Moreover, we don't rate fund managers--we rate funds. There's a big difference. When Garrett Van Wagoner left Govett Smaller Companies GSCQX to start his own funds, for example, he didn't take his 5-star rating with him; it remained with the fund. Likewise, when Bill Nygren took control of Oakmark Fund earlier this year, he inherited the fund's sickly single star. We didn't replace it with the 3-star rating of Nygren's other charge, Oakmark Select OAKLX.

4. "I've Heard Her Speak, and She Knows Her Stocks Inside and Out!"
This is one I fall for all the time: confusing well-spoken managers with talented ones.

Let's take a noninvestment example here: baseball players. Some sluggers can't explain how they hit home runs. But does that have anything to do with a hitter's ability to recognize a pitch and whack it out of the park? Of course not. Just because a hitter can detail exactly how he hits a home run doesn't make him Mark McGwire.

It's the same thing with fund managers: Some are good talkers; others aren't. The talkers aren't necessarily better investors than the reticent types. And many of the managers who rarely speak, such as the teams at American Funds and Sequoia SEQUX, are actually brilliant investors.

5. "He's So Different from Everyone Else."
Departing from the norm certainly can lead to greatness. Berkshire Hathaway's BRK.A Warren Buffett didn't make himself an investing legend by following the conventional wisdom of spreading out his bets; instead, he focused on a few companies. Third Avenue Value's TAVFX Marty Whitman didn't earn his place in the fund-manager pantheon by following the crowd, either. He made a name for himself by profiting from out-of-favor securities.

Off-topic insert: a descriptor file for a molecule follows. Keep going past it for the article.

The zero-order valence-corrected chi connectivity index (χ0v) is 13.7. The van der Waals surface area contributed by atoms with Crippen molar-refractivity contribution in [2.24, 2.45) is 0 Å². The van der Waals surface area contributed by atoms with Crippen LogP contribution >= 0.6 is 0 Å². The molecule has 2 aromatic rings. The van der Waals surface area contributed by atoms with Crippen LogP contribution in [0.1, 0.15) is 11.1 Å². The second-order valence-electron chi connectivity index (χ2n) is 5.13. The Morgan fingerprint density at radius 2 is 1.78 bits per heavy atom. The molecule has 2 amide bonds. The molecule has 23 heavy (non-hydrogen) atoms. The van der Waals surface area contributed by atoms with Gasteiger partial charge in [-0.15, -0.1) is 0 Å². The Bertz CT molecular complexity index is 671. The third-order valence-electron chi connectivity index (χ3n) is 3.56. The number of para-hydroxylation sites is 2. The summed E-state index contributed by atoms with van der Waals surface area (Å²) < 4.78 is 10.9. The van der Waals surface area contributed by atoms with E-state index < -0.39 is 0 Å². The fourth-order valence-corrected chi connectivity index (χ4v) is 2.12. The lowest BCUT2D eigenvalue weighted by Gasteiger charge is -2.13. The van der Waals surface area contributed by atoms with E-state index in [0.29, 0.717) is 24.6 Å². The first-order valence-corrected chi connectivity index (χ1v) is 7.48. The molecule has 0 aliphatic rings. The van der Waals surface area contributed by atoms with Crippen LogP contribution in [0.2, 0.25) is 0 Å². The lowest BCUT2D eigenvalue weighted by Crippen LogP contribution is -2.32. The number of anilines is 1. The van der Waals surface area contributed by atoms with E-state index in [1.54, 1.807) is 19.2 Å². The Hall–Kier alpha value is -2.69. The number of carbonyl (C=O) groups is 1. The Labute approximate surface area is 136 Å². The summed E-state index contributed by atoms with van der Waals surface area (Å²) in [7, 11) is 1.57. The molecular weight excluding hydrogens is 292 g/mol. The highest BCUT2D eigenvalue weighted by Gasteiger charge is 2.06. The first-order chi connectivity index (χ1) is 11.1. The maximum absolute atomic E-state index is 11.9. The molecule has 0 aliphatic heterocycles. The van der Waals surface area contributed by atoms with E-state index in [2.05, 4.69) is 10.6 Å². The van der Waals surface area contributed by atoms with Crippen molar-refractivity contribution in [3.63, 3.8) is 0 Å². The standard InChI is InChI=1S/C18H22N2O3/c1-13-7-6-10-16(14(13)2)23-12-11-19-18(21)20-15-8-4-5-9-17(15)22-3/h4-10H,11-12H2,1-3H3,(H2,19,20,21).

Yet going against the grain doesn't always pay. Just look at investors, such as former FPA Paramount FPRAX manager Bill Sams, who have been waiting years for gold's rebound.

Plenty of concentrators eventually suffer, too. Take Don Yacktman. He generally keeps at least half of Yacktman Fund's assets in its top 10 holdings. That strategy worked wonderfully--until top holdings Philip Morris MO and Department 56 DFS each shed nearly half their values in 1999. The fund lost 17% that year, placing it in the bottom 1% of all mid-cap blend funds.

So What Should We Be Looking For?
This doesn't mean that you should ignore performance, ratings, iconoclasts, and managers who can string together complete sentences. Nor does it mean that skilled managers don't exist. Most would agree that Tom Marsico, Legg Mason's Bill Miller, and Janus' Helen Young Hayes are, in fact, skilled. What it does mean is that skilled managers are tough to spot and even tougher to quantify and that historical information is an inadequate indicator of future performance.

So rather than obsessing about finding the most skilled manager out there, do the following:

  • Discover how your managers invest and think about how their styles will fare in different climates. No style will thrive at all times, and understanding when a manager's style will excel and suffer will help you keep performance in context.

  • Figure out if too many assets will adversely affect performance. Great managers can become mediocre ones if they have too much money to invest. Just take a look at the guys at Kaufmann Fund KAUFX.

  • Examine expenses. The higher a fund's expense ratio, the higher the hurdle the fund manager must overcome year in and year out.

 

Susan Dziubinski is University editor with Morningstar.com..© Copyright Morningstar

Susan Dziubinski does not own shares in any of the stocks mentioned above.